ADELAIDE — The state Liberal cabinet has approved in principle a plan for businesses to employ prisoners. The proposal, prepared by the Department of Correctional Services, would allow companies to employ inmates as factory workers in remote regions around Port Augusta.
The minister argues that under this proposal, prisoners will be able to develop employment skills they may be able to use on their release. He said that companies will not be permitted to use prisons as cheap sources of labour. However, he has not detailed how this will be enforced.
MELBOURNE — A deputation of organisers from the First International Conference on Women in Agriculture has called on the federal attorney-general, Michael Lavarch, to examine cases in which rural women received less compensation from accidents than their male partners. More than 800 people attended the three-day conference here over the weekend of July 1-3.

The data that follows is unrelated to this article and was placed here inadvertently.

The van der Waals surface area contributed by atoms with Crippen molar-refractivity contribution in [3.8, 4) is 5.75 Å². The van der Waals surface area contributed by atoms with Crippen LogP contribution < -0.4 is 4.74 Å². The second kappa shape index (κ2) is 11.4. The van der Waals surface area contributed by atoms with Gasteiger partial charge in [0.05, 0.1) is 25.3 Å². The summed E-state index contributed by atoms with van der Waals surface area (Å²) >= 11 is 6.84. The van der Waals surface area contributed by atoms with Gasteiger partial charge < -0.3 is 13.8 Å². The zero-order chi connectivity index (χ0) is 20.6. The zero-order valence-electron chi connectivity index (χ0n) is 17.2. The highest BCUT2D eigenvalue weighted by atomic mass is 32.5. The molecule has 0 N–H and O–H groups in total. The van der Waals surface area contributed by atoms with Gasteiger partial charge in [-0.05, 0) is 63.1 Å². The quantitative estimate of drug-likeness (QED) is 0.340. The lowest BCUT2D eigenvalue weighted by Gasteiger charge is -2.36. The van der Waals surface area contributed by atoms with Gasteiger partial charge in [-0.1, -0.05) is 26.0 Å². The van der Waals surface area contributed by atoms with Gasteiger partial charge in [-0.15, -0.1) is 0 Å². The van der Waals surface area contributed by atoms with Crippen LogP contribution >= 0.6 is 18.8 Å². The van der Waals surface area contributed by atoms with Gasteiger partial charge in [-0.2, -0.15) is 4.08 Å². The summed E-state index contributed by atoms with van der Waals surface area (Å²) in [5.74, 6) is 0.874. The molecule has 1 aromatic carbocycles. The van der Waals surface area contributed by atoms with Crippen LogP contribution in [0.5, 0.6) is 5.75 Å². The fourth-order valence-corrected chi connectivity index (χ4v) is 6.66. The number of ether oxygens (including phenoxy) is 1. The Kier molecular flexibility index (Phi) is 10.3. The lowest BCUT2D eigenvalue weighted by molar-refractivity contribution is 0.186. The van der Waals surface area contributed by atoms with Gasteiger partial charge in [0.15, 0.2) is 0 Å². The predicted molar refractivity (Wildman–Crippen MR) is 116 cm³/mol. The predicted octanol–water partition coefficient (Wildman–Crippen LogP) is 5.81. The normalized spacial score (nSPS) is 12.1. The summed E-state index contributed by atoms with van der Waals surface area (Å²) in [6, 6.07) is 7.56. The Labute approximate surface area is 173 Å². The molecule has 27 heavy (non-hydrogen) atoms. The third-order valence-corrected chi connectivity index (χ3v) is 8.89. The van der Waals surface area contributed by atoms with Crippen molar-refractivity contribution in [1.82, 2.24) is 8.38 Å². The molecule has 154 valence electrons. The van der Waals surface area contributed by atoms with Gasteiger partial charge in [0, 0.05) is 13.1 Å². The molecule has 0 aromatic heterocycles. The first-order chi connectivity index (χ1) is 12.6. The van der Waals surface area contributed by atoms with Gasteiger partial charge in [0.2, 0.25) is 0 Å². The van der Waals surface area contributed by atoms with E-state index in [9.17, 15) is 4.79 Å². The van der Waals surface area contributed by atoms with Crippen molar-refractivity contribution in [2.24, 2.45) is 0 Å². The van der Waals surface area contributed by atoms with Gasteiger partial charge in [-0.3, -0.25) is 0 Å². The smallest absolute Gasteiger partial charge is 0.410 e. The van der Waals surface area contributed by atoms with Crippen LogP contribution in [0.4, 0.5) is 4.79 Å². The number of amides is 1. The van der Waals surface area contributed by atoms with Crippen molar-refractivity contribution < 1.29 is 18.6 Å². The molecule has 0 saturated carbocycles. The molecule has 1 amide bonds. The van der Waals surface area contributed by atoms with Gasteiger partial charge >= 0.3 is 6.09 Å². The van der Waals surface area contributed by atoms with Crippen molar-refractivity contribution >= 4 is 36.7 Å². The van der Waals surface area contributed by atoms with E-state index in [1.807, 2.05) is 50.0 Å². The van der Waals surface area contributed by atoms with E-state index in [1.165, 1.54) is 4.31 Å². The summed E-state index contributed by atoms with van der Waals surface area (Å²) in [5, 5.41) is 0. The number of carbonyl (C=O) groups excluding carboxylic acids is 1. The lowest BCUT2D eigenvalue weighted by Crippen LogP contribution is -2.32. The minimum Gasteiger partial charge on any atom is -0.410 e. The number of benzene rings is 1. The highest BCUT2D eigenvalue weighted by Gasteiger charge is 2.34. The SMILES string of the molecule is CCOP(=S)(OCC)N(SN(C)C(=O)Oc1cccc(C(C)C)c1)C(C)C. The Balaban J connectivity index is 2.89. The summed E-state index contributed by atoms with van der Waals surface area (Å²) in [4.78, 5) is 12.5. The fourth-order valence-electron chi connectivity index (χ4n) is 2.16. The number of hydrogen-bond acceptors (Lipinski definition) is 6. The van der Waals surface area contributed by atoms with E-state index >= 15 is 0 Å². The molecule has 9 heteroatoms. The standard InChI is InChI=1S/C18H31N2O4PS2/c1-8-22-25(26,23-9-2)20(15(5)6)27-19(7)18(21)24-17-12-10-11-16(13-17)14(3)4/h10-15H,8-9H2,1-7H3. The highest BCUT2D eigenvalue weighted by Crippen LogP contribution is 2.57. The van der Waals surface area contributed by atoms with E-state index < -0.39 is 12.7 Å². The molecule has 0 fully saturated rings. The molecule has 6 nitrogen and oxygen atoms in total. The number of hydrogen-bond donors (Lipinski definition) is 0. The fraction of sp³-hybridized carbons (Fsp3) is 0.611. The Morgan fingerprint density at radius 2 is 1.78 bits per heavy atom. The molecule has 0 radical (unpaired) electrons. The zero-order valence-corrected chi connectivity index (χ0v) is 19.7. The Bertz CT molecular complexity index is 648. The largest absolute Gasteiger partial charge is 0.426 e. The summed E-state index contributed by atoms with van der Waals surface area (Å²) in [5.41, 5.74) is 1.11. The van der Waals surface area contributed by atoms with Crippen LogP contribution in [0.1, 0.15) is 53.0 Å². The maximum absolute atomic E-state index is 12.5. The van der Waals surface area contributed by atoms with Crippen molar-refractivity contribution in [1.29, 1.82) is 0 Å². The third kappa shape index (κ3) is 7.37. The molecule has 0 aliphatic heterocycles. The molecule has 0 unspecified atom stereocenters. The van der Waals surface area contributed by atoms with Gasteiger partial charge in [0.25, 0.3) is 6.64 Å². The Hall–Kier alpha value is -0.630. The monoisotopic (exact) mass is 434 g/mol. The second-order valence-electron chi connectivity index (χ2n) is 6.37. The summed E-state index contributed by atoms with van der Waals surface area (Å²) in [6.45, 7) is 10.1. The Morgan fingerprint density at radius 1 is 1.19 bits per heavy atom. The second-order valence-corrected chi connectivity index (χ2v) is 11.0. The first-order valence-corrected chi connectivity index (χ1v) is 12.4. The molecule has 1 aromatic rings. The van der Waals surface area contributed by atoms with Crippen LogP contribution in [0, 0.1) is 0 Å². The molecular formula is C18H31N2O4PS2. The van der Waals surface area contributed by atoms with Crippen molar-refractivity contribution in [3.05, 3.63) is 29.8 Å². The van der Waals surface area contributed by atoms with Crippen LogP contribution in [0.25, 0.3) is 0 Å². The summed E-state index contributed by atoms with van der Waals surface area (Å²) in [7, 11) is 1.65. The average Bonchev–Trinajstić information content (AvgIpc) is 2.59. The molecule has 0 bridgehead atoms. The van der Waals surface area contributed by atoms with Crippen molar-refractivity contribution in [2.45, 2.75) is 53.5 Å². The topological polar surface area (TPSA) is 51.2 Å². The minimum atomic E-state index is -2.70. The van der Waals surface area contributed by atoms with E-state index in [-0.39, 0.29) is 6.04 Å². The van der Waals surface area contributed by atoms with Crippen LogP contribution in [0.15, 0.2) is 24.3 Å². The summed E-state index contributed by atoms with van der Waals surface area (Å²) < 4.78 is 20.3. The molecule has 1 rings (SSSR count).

A conference spokesperson, Mary Salce, said the discrimination occurred "because women were classed as 'sleeping partners' and were therefore declared 'non-productive'. Lavarch has referred the issue to the Law Reform Commission.
MELBOURNE — The trial of eight campaigners arrested at the Richmond Secondary College picket has been adjourned to December 12 after defence counsel argued that the absence of a key defence witness would be detrimental to their case. This would make it almost a year to the day after "Bloody Monday", when police baton-charged peaceful picketers.